• Commercial general liability (CGL) insurance. CGL, or general liability, is perhaps the most common coverage self-employed and other small business owners purchase. It covers the cost of third-party bodily injury or property damage resulting from an accident you may be responsible for if you’re sued. Moreover, many contacts or companies may not hire you unless you provide them with proof (usually called a certificate of insurance) that you have a valid policy, including CGL in your back pocket.
  • Commercial property insurance. Whether you work out of your home or another location you own, commercial property coverage protects all the tools, equipment, and electronics you need to do your job. It also covers the cost of your inventory and furniture. So, if your stuff is damaged because of a fire, burst water pipe, vandalism, or severe weather like a tornado or windstorm, commercial property insurance will pay to repair or replace it. If you are running a business from home, be advised your residential home or condo insurance may not cover those losses since home policies aren’t designed to protect business-related activities.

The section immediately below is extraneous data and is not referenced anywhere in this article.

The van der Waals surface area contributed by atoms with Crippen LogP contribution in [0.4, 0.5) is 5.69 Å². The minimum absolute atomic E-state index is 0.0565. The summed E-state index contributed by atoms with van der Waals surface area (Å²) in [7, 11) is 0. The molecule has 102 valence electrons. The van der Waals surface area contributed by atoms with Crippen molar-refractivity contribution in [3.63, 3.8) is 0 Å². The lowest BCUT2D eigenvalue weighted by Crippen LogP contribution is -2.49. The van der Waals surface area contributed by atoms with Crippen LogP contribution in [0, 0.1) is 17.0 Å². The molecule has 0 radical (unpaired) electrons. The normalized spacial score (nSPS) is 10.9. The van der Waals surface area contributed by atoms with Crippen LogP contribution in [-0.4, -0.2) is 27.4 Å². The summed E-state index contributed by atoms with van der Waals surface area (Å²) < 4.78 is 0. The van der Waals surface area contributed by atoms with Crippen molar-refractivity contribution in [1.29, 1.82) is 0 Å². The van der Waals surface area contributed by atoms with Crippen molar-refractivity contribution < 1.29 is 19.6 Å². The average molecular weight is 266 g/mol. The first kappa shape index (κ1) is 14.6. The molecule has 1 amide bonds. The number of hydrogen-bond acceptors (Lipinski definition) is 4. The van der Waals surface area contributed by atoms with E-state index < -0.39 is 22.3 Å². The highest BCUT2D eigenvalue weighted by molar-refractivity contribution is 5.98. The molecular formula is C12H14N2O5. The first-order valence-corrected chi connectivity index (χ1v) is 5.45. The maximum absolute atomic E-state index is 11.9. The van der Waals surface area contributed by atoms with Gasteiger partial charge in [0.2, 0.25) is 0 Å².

• Professional liability insurance. Whether you call it professional liability or errors and omissions (E&O) insurance, it’s a must-have if your work involves advising your clients, offering services, or developing products for them. If you make a mistake, are accused of negligence, miss a deadline, or fail to deliver what you promised, and your client suffers a financial loss, don’t be surprised if they sue you to recoup those losses. Professional liability coverage exists for that reason. It provides financial support by covering your legal expenses if sued and any damages awarded to the client who took you to court.
  • Commercial auto insurance. If your self-employed venture requires the use of a vehicle to transport people or goods, then you need to think about getting a commercial auto insurance policy. A personal car insurance policy typically doesn’t account for accidents or incidents when driving for business reasons.

How Can You Find Affordable Self-Employed Insurance?

There are a few ways to go about finding the type of business insurance policy that suits your needs and budget, including: